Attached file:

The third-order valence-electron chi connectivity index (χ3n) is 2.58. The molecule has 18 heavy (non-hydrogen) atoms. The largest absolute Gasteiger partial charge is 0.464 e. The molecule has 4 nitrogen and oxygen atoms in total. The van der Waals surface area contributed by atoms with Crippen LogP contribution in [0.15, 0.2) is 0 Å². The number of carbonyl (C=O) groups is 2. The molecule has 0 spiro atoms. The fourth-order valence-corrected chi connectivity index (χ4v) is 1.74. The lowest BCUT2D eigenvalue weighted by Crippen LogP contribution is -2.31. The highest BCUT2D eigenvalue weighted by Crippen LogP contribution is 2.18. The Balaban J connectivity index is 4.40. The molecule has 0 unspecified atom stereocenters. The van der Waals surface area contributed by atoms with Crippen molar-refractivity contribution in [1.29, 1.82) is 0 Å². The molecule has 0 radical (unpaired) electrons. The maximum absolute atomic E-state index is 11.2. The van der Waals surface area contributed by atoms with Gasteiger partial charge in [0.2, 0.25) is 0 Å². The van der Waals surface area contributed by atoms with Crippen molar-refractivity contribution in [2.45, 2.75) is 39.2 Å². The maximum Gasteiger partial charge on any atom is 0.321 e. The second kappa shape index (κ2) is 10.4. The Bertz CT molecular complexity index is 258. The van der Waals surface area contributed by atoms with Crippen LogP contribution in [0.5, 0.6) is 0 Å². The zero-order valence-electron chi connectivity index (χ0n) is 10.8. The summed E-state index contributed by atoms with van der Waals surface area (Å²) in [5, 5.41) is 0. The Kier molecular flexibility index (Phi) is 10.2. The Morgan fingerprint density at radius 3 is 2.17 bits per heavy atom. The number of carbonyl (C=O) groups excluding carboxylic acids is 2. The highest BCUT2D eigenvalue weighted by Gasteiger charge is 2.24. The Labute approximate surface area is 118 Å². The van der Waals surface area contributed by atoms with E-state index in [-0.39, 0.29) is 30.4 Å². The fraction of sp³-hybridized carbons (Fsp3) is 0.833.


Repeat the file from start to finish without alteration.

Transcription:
The third-order valence-electron chi connectivity index (χ3n) is 2.58. The molecule has 18 heavy (non-hydrogen) atoms. The largest absolute Gasteiger partial charge is 0.464 e. The molecule has 4 nitrogen and oxygen atoms in total. The van der Waals surface area contributed by atoms with Crippen LogP contribution in [0.15, 0.2) is 0 Å². The number of carbonyl (C=O) groups is 2. The molecule has 0 spiro atoms. The fourth-order valence-corrected chi connectivity index (χ4v) is 1.74. The lowest BCUT2D eigenvalue weighted by Crippen LogP contribution is -2.31. The highest BCUT2D eigenvalue weighted by Crippen LogP contribution is 2.18. The Balaban J connectivity index is 4.40. The molecule has 0 unspecified atom stereocenters. The van der Waals surface area contributed by atoms with Crippen molar-refractivity contribution in [1.29, 1.82) is 0 Å². The molecule has 0 radical (unpaired) electrons. The maximum absolute atomic E-state index is 11.2. The van der Waals surface area contributed by atoms with Gasteiger partial charge in [0.2, 0.25) is 0 Å². The van der Waals surface area contributed by atoms with Crippen molar-refractivity contribution in [2.45, 2.75) is 39.2 Å². The maximum Gasteiger partial charge on any atom is 0.321 e. The second kappa shape index (κ2) is 10.4. The Bertz CT molecular complexity index is 258. The van der Waals surface area contributed by atoms with Crippen LogP contribution in [0.5, 0.6) is 0 Å². The zero-order valence-electron chi connectivity index (χ0n) is 10.8. The summed E-state index contributed by atoms with van der Waals surface area (Å²) in [5, 5.41) is 0. The Kier molecular flexibility index (Phi) is 10.2. The Morgan fingerprint density at radius 3 is 2.17 bits per heavy atom. The number of carbonyl (C=O) groups excluding carboxylic acids is 2. The highest BCUT2D eigenvalue weighted by Gasteiger charge is 2.24. The Labute approximate surface area is 118 Å². The van der Waals surface area contributed by atoms with E-state index in [-0.39, 0.29) is 30.4 Å². The fraction of sp³-hybridized carbons (Fsp3) is 0.833.